Clinical Experience of Noninvasive Positive Pressure Ventilation in Patients with Acute Cardiogenic Pulmonary Oedema Treated in a Community Hospital in JapanEisaku Okuyama1*, Masami Yano1, Seigo Sugiyama2, Takashi Miyazaki1, Tetsuji Katayama1, Keisuke Watanabe1, Koichi Kikuta1, Daisuke Sato1, Keijiro Abe1,Kunihiko Matsui3, Hisao Ogawa2 and Natsuki Nakamura1
- *Corresponding Author:
- Eisaku Okuyama, MD, PhD
Divisions of Emergency Medicine and Intensive Care
Shinbeppu Hospital, 3898 Oaza Tsurumi
Beppu, Oita 874-0833, Japan
E-mail: [email protected]
Received Date: May 30, 2014; Accepted Date: July 03, 2014; Published Date: July 15, 2014
Citation: Okuyama E, Yano M, Sugiyama S, Miyazaki T, Katayama T, et al. (2014) Clinical Experience of Noninvasive Positive Pressure Ventilation in Patients with Acute Cardiogenic Pulmonary Oedema Treated in a Community Hospital in Japan. Emerg Med (Los Angel) 4:196. doi:10.4172/2165-7548.1000196
Copyright: © 2014 Okuyama E . This is an open-access article distributed under the terms of the Creative Commons Attribution License, which permits unrestricted use, distribution, and reproduction in any medium, provided the original author and source are credited.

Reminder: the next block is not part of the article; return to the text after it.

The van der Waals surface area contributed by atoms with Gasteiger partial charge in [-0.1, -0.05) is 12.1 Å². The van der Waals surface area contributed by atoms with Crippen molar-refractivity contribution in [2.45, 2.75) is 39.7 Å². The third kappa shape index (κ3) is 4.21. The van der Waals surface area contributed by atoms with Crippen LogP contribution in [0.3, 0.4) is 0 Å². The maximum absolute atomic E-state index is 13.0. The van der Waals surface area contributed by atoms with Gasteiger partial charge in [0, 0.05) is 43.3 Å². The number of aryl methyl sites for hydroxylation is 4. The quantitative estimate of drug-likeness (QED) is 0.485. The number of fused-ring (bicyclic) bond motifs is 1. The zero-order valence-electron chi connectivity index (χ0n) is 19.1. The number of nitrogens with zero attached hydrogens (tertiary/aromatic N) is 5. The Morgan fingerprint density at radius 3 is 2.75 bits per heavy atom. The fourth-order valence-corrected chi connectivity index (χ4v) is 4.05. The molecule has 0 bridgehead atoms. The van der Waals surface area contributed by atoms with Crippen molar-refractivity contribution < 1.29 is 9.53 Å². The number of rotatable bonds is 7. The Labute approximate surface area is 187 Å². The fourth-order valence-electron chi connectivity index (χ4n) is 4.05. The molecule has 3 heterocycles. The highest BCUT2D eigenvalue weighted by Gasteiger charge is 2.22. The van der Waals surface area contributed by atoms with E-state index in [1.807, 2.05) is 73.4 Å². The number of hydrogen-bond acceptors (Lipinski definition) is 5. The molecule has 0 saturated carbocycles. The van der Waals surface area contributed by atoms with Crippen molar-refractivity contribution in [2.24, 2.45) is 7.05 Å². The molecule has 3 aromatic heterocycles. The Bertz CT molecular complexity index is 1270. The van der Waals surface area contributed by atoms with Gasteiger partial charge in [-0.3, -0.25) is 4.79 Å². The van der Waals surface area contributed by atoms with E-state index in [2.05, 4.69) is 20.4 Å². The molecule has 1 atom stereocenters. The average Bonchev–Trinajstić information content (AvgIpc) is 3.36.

Objective: To review our use of non-invasive positive pressure ventilation (NPPV) for acute cardiogenic pulmonary oedema (ACPO) in the routine clinical management, especially in terms of the timing of endotracheal intubation (ETI) and outcome. Methods: We retrospectively reviewed 61 patients diagnosed with ACPO admitted to our emergency room (ER) or intensive care unit (ICU) and who received NPPV. The reasons for ETI were reviewed, and the intervals between the estimated appropriate time for ETI and the actual time of ETI and in-hospital mortality were recorded. Results: The mortality rate of patients receiving NPPV was 8.2% (five out of 61). Forty-eight patients (78.7%) were successfully weaned off NPPV without ETI, and 13 (21.3%) required ETI. Five of the 13 intubated patients died, but there was no significant difference in the duration of NPPV before ETI between those who survived and those who died. The interval between the estimated appropriate time for ETI and the actual time of ETI was significantly shorter in patients who survived than in those who died (1.9 ± 3.8 hours versus 8.6 ± 5.4 hours, p=0.02). The mortality rate was significantly higher in patients with an interval of longer than 1.8 hours between the estimated appropriate time for ETI and the actual time of ETI (66.7% versus 14.3%, p<0.001). Conclusions: In patients with ACPO receiving NPPV, a delay in performing ETI beyond the appropriate time was significantly associated with increased mortality. The duration of NPPV before ETI was not associated with mortality.